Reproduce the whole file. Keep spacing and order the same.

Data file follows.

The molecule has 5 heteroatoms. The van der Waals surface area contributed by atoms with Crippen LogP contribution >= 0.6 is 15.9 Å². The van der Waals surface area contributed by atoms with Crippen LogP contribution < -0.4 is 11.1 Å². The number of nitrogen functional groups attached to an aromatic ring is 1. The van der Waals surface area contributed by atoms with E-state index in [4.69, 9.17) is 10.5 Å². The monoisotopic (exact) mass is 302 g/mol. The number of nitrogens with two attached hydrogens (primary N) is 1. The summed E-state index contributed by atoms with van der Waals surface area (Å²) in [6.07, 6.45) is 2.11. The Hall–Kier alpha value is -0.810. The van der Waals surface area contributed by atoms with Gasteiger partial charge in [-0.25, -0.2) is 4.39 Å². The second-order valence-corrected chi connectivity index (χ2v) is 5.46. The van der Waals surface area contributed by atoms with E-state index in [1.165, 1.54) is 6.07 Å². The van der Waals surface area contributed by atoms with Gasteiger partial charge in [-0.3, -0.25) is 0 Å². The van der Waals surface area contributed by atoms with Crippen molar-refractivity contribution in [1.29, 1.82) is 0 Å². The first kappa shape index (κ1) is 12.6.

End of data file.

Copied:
The molecule has 5 heteroatoms. The van der Waals surface area contributed by atoms with Crippen LogP contribution >= 0.6 is 15.9 Å². The van der Waals surface area contributed by atoms with Crippen LogP contribution < -0.4 is 11.1 Å². The number of nitrogen functional groups attached to an aromatic ring is 1. The van der Waals surface area contributed by atoms with E-state index in [4.69, 9.17) is 10.5 Å². The monoisotopic (exact) mass is 302 g/mol. The number of nitrogens with two attached hydrogens (primary N) is 1. The summed E-state index contributed by atoms with van der Waals surface area (Å²) in [6.07, 6.45) is 2.11. The Hall–Kier alpha value is -0.810. The van der Waals surface area contributed by atoms with Gasteiger partial charge in [-0.25, -0.2) is 4.39 Å². The second-order valence-corrected chi connectivity index (χ2v) is 5.46. The van der Waals surface area contributed by atoms with E-state index in [1.165, 1.54) is 6.07 Å². The van der Waals surface area contributed by atoms with Gasteiger partial charge in [-0.3, -0.25) is 0 Å². The van der Waals surface area contributed by atoms with Crippen molar-refractivity contribution in [1.29, 1.82) is 0 Å². The first kappa shape index (κ1) is 12.6.